I’d been diagnosed with depression and anxiety (again) last March (2014). My former doctor prescribed Zoloft. It seemed to help, but not all the time. I felt like I was on a cycle. Sometimes good, other times not so good, a few times really really bad. I began to realize that my moods followed my cycle. I was very moody and irritable before my period and mid-cycle when I was ovulating. I always got pms, but never like this. I am 46, and had noticed perimenopause symptoms for the last couple of years. My former doctor completely ignored anything I said about perimenopause and chose to treat the symptoms instead. She took blood tests, and from the results she told me I wasn’t in menopause. To her, it was an either you are or you’re not thing. I have learned from my new gynecologist that the 5 years leading up to menopause we experience wild fluctuations in our hormone levels, which can have a huge effect on our moods. He prescribed the pill to regulate my hormone fluctuations, and under my gp’s guidance I weaned myself off the Zoloft, reducing my dose by 25mg per week. As of today, I have been off Zoloft for 50 days. I have been experiencing really bad withdrawal symptoms, but I have noticed that I am feeling better lately. It could have something to do with us being out of her house too though.

I was noticing, during those moody times, that I couldn’t stand my mother. In fact, I hated her. She made me irritable, so I avoided her, and I think she felt it. I was talking to my good friend about it, and she asked me if she was a nice mom while growing up. She said that it is possible that I suppressed memories, and they are just coming to the surface now. That really made me think. It was like red flags going off.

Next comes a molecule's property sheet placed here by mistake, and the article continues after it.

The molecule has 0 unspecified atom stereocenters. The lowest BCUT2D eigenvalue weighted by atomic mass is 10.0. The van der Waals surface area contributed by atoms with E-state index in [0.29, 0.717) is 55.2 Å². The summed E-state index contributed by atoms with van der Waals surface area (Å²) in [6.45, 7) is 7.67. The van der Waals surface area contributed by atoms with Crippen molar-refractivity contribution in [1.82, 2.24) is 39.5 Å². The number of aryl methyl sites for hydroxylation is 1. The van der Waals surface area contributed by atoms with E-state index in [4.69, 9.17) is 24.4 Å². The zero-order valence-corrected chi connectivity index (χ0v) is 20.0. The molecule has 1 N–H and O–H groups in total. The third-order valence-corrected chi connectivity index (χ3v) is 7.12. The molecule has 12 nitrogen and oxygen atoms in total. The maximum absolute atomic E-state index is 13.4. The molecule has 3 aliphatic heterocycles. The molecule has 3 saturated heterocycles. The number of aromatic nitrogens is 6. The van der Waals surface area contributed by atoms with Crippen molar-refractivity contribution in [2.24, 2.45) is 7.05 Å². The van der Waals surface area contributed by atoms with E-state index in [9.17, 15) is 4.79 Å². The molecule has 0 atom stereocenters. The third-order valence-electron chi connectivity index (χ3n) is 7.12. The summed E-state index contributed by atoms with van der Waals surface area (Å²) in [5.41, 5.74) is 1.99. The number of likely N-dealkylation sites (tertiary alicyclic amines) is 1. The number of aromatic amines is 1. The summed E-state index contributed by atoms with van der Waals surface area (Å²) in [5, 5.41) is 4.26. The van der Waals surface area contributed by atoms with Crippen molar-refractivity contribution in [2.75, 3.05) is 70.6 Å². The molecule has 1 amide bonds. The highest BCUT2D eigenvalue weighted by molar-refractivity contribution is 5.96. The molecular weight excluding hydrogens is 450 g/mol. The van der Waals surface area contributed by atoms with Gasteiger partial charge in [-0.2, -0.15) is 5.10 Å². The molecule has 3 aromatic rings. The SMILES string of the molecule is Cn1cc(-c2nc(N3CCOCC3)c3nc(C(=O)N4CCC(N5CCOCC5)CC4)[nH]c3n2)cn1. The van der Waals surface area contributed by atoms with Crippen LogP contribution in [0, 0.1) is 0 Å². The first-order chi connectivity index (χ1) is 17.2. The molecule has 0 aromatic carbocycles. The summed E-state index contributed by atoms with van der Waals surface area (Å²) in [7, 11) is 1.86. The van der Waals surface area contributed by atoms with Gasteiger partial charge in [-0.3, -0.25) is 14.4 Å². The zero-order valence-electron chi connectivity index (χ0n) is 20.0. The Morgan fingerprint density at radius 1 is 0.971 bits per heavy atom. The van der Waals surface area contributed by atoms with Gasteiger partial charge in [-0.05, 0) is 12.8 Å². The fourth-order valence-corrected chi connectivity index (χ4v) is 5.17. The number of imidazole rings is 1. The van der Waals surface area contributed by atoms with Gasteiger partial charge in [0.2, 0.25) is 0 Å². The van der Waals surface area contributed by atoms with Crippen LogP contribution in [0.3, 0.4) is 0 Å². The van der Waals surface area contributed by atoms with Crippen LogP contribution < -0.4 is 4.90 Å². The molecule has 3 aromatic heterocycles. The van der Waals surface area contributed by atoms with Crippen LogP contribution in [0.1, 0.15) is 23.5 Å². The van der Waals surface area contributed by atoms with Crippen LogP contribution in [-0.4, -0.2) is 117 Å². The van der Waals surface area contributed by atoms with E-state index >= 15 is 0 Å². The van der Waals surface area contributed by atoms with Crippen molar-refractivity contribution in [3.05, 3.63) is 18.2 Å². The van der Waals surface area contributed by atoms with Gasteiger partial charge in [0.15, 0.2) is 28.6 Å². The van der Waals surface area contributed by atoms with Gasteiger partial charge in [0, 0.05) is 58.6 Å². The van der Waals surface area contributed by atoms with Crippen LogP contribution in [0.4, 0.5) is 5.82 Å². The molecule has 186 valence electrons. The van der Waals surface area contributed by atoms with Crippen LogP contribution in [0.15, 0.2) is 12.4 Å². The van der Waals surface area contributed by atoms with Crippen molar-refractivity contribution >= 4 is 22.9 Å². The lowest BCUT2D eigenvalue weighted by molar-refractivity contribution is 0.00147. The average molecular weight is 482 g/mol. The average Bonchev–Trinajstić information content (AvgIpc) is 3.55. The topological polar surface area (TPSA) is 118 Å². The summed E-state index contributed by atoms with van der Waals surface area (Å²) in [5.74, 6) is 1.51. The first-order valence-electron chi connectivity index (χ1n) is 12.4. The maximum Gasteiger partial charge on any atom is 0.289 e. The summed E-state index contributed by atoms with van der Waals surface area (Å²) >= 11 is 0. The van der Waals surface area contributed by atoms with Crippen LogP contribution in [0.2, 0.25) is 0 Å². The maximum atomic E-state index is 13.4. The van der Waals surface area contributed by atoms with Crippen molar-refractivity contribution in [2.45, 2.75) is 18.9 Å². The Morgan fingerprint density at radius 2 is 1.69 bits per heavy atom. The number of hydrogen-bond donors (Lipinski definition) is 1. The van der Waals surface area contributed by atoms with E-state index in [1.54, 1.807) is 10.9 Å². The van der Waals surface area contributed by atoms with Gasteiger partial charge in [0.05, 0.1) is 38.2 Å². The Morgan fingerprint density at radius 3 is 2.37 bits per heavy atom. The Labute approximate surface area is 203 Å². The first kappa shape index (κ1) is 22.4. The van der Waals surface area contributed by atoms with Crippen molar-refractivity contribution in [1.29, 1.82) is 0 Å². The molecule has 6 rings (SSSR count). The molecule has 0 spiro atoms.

Without prompting, I remember my mom spanking me, using wooden spoons on my hands, washing my mouth out with soap, and yelling and screaming all of the time.

I think I googled “Why do I hate my mom”. Anyhow, soon enough I was reading all kinds of information on narcissistic moms, and I felt like I was reading about my family.

The following is what I wrote in my journal on Wednesday, June 17, 2015.

Ok, so this is big! It’s the biggest thing I’ve EVER realized about my childhood. I realized on Monday (could have been Sunday…it’s all been so emotional since the discovery) that my mother is a narcissist. I am the daughter of a Narcissistic Mother!

I’ve been reading about it on the internet and my family is a classic case to a T! My mom had her “golden children” (some more golden than others) and her “scapegoats”. The scapegoats were basically bullied all their lives by their own mother, and the golden children joined in, or did it for her. It’s painful to imagine what life must have been like for my other siblings, especially the scapegoats.

I’m remembering a lot of bad memories, even before the actual realization that my mom has a mental disorder. I’m going to need an outlet, somebody to talk to who understands the disorder. I’m really afraid of the memories that might come forth. I’m just hoping for a bit of good along with the bad. 

So, there you go. I made the big discovery that I am the daughter of a narcissistic mother about one month ago.

~ Poking Holes ~

The following video is me reading out some journal entries, including the one above.